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Coronavirus: Major League Baseball 2021 regular season start could be pushed back to May if owners get wish

MLB owners reportedly want to push back the start of the 2021 regular season until May.
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It's not exactly news that Major League Baseball owners and the MLB Players' Association have had a contentious relationship for decades, and it appears things are only getting worse ahead of a likely work stoppage in 2022. USA Today was the first to report Tuesday that the owners want to delay the 2021 regular season until May, even if it means shortening it by 20-plus games, to ensure that players are vaccinated against COVID-19 before arriving to spring training.

Pfizer shipped vaccine vials out Sunday from its headquarters in Kalamazoo, Mich., and hospitals and health departments across the country received them early Monday. Some 145 sites from Rhode Island to Alaska received shipments and more will arrive each week.  

The first shots were administered around the country Monday, but those getting it initially are first-line responders, medical professionals and the elderly. Healthy younger people, like pro athletes, are not a priority group for vaccine distribution. The vaccines are given in two doses several weeks apart. Federal officials said they expect 20 million Americans to get the first of two required vaccine doses by the end of the year.

MLB players are ready to start as normal with a 162-game schedule, and it's impossible to see a scenario where every player could be vaccinated by this spring. Plus, the coronavirus is spiking right now in the two spring training states of Arizona and Florida.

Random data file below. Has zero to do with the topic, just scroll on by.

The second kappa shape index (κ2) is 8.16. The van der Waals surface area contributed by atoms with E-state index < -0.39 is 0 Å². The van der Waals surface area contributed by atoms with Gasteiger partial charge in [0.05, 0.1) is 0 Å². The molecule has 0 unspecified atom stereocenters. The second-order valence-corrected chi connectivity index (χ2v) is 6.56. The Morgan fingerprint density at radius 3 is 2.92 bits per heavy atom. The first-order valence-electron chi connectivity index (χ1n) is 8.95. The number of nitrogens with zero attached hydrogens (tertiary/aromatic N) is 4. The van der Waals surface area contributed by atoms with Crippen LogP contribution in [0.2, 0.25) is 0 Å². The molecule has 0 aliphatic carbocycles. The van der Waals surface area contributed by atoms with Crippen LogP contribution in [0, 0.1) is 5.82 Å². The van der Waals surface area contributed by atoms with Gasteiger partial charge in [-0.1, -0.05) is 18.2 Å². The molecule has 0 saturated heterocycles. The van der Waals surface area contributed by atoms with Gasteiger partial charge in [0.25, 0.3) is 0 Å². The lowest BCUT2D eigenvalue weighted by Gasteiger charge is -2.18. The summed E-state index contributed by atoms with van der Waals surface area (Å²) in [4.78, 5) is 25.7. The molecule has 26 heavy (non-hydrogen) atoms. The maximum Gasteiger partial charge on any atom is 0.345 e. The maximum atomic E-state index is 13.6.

With every game lost on the schedule, players would lose around $25 million in salaries. Some owners reportedly would prefer to not play at all in 2021 if fans can't attend because it's such a money-losing scenario. Commissioner Rob Manfred claimed that teams lost a combined $3 billion last season. The Blue Jays couldn't play a single home game in Toronto (the NBA's Raptors will play this season in Tampa, Fla.).

Manfred has still yet to inform National League teams if the universal designated hitter is here to stay, which has helped slow the Hot Stove League action. While the MLBPA is fine with that because it's 15 more high-paid position players, the owners want something in return. Manfred also wants to keep the expanded playoffs but the MLBPA wants something back for that. The sides generally agree to disagree on everything.

Awful Announcing recently reported that a 14-team postseason is likely (it was 16 in 2020) with three best-of-three opening round series per league and that all three best-of-three series will be televised by ESPN.

Pitchers and catchers usually report to spring camps in mid-February, and the 2021 regular season is scheduled to begin April 1 with all 30 teams in action. William Hill Sportsbook favors the Dodgers at +450 to repeat as World Series champions. L.A. has been quiet so far this offseason, but then so has nearly every team but perhaps the Chicago White Sox and the New York Mets. 

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SportsLine Staff
SportsLine Staff